Press release

Prolonged Crisis Management has Helped Prepare Russia’s Economy for Sanctions


A new ZOiS Report investigates how through a specific type of management, the Russian economy has been able to adapt to the sanctions imposed on the country since its full-scale invasion of Ukraine. The authorities’ approach is largely informed by the experience of recurring crises over the last 15 years, leading to a habit of ad hoc management practices.

A coalition of Western nations imposed a raft of sanctions on Russia after its full-scale attack on Ukraine in February 2022. Yet Russia’s economy has been remarkably resistant to these punitive measures, with GDP estimated to have grown by over 2 % in 2023. ‘The assumption that this is mainly due to oil revenues is a misconception,’ ZOiS researcher Alexandra Prokopenko states. Drawing on data from the Russian Federal State Statistics Service (Rosstat), the Bank of Russia, media sources, and interviews with financial sector leaders, she has analysed how four crises from 2008 to 2023 have fostered an ad-hoc management style in Russia’s financial sector.

Crises and management

Over the last 15 years Russia has endured multiple crises, many with geopolitical repercussions. This period has been marked by the economic leadership of Elvira Nabiullina and Anton Siluanov‚ who currently serve as Central Bank governor and finance minister, respectively. The succession of crises instilled a specific mindset in them. The perpetual need to address challenges that stem from factors beyond their control, such as policies unrelated to monetary and fiscal matters, has kept them in a state of perpetual readiness for the unexpected. Their approaches have been geared to preventing crises within the financial sector from spilling over into the real economy and adopting a conservative fiscal policy, which relies on the accumulation of large reserves.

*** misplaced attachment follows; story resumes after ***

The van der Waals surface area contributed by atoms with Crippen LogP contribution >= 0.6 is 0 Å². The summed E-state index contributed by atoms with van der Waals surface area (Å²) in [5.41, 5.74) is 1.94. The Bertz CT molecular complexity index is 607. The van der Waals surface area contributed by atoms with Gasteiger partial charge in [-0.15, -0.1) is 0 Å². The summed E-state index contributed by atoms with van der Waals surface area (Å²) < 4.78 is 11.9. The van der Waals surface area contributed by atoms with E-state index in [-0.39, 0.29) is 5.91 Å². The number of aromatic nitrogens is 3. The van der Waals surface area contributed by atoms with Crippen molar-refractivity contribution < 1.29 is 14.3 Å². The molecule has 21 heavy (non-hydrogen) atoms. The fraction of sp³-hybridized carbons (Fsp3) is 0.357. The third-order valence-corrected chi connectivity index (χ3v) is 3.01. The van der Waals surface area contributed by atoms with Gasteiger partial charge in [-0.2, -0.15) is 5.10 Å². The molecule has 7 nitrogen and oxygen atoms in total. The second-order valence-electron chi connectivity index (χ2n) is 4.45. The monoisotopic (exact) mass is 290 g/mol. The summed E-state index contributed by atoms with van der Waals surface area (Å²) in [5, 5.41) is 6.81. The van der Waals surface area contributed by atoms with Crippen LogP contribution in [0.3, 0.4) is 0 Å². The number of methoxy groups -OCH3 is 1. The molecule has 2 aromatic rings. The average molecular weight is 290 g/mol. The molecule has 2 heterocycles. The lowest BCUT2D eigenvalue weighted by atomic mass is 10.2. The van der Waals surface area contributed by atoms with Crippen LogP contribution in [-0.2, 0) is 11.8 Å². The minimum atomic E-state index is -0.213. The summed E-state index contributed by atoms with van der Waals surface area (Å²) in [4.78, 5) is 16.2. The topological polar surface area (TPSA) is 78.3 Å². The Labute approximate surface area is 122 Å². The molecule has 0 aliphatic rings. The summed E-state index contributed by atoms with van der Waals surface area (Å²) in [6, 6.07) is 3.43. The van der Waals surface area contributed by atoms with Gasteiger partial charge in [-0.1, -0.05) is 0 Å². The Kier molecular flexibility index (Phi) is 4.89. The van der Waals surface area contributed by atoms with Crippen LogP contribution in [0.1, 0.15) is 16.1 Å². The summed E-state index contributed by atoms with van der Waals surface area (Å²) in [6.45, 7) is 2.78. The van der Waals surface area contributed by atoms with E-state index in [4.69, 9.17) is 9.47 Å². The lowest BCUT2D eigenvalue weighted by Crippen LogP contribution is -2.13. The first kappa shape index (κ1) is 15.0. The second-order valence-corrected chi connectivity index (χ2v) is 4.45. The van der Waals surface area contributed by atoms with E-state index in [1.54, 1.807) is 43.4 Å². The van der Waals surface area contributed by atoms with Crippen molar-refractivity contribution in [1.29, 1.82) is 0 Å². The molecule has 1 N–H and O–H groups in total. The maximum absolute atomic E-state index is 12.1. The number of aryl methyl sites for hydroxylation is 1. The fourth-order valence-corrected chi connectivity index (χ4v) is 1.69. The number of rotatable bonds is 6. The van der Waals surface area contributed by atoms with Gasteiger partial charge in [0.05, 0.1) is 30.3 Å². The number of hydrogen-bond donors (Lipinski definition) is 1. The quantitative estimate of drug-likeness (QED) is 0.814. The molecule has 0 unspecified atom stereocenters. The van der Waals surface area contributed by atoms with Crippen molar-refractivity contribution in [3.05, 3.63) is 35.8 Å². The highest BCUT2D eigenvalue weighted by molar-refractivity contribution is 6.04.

The Lehman Brothers collapse in 2008 and the ensuing global financial crisis triggered Russia's first major crisis under then prime minister Putin. Plummeting oil prices led to significant private-sector outflows and a considerable decline in reserves. Emergency measures taken by the country’s economic leaders and a focus on maintaining reserves led to subsequent GDP growth up to the year 2013.

In 2014–2015, Russia was struck by a commodities market downturn coupled with sanctions over the annexation of Crimea and the war in eastern Ukraine. Plunging oil prices, currency depreciation, and inflation had a devastating impact on a budget heavily reliant on oil revenues. Crisis management in this case consisted in prioritising immediate response over long-term reforms.

The Covid-19 pandemic was a dual shock for the economy, which was hit by quarantine restrictions and reduced energy demand. The government provided huge financial support to the economy, and the Bank of Russia adopted a soft monetary stance. Government support in the form of tax breaks and loans kept businesses afloat in another example of Russia's resilience amid crises.

Despite a flourishing economy in early 2022, the full-scale war against Ukraine and related sanctions altered Russia's economic landscape. Restrictions on capital flows from Russia, the closure of the stock exchange, and a 20% interest rate restricted economic activity but stabilised the financial system in spring 2022. Adaptation measures helped the economy to regain a fragile stability.

Enough to avoid decline, too little to foster growth

Russia's economic management, geared towards countering crises, prioritises a conservative approach over creating an appetite for investment. Accustomed to dealing with crisis and shocks, Russia’s financial leadership relies even in peacetime on ad hoc crisis management, which comes at the expense of institutional development. However, as Prokopenko concludes, ‘this constant state of preparedness fosters a dependency on manual intervention, hindering institutional growth and long-term economic stability. While effective in crisis response, this approach may undermine the necessity for robust institutions essential for sustained economic growth.’


Prokopenko, Alexandra: Permanent Crisis Mode: Why Russia’s Economy Has Been So Resilient against Sanctions, ZOiS Report 4/2023.

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